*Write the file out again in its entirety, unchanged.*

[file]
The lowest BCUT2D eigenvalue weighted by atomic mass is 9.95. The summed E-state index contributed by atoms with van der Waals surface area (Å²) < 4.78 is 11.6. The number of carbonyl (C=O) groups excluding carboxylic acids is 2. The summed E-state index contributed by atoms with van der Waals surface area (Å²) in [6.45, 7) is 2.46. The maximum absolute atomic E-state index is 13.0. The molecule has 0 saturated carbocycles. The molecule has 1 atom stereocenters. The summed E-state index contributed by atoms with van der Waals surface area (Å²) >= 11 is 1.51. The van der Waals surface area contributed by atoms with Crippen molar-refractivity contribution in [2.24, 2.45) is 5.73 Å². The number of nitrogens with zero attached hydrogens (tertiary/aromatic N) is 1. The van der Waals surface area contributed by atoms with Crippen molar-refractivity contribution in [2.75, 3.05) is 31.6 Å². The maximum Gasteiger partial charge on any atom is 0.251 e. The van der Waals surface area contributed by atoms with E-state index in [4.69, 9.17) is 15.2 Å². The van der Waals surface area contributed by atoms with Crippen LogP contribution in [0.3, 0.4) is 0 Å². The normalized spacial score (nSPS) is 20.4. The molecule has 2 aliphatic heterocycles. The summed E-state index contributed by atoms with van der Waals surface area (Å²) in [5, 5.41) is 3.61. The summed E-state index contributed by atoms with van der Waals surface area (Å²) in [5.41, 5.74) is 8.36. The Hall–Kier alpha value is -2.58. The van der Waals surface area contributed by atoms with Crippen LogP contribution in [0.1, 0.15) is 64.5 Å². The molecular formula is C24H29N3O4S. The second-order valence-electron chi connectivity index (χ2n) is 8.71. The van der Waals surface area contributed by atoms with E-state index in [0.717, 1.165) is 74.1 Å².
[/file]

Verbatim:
The lowest BCUT2D eigenvalue weighted by atomic mass is 9.95. The summed E-state index contributed by atoms with van der Waals surface area (Å²) < 4.78 is 11.6. The number of carbonyl (C=O) groups excluding carboxylic acids is 2. The summed E-state index contributed by atoms with van der Waals surface area (Å²) in [6.45, 7) is 2.46. The maximum absolute atomic E-state index is 13.0. The molecule has 0 saturated carbocycles. The molecule has 1 atom stereocenters. The summed E-state index contributed by atoms with van der Waals surface area (Å²) >= 11 is 1.51. The van der Waals surface area contributed by atoms with Crippen molar-refractivity contribution in [2.24, 2.45) is 5.73 Å². The number of nitrogens with zero attached hydrogens (tertiary/aromatic N) is 1. The van der Waals surface area contributed by atoms with Crippen molar-refractivity contribution in [2.75, 3.05) is 31.6 Å². The maximum Gasteiger partial charge on any atom is 0.251 e. The van der Waals surface area contributed by atoms with E-state index in [4.69, 9.17) is 15.2 Å². The van der Waals surface area contributed by atoms with Crippen LogP contribution in [0.3, 0.4) is 0 Å². The normalized spacial score (nSPS) is 20.4. The molecule has 2 aliphatic heterocycles. The summed E-state index contributed by atoms with van der Waals surface area (Å²) in [5, 5.41) is 3.61. The summed E-state index contributed by atoms with van der Waals surface area (Å²) in [5.41, 5.74) is 8.36. The Hall–Kier alpha value is -2.58. The van der Waals surface area contributed by atoms with Crippen LogP contribution in [0.1, 0.15) is 64.5 Å². The molecular formula is C24H29N3O4S. The second-order valence-electron chi connectivity index (χ2n) is 8.71. The van der Waals surface area contributed by atoms with E-state index in [0.717, 1.165) is 74.1 Å².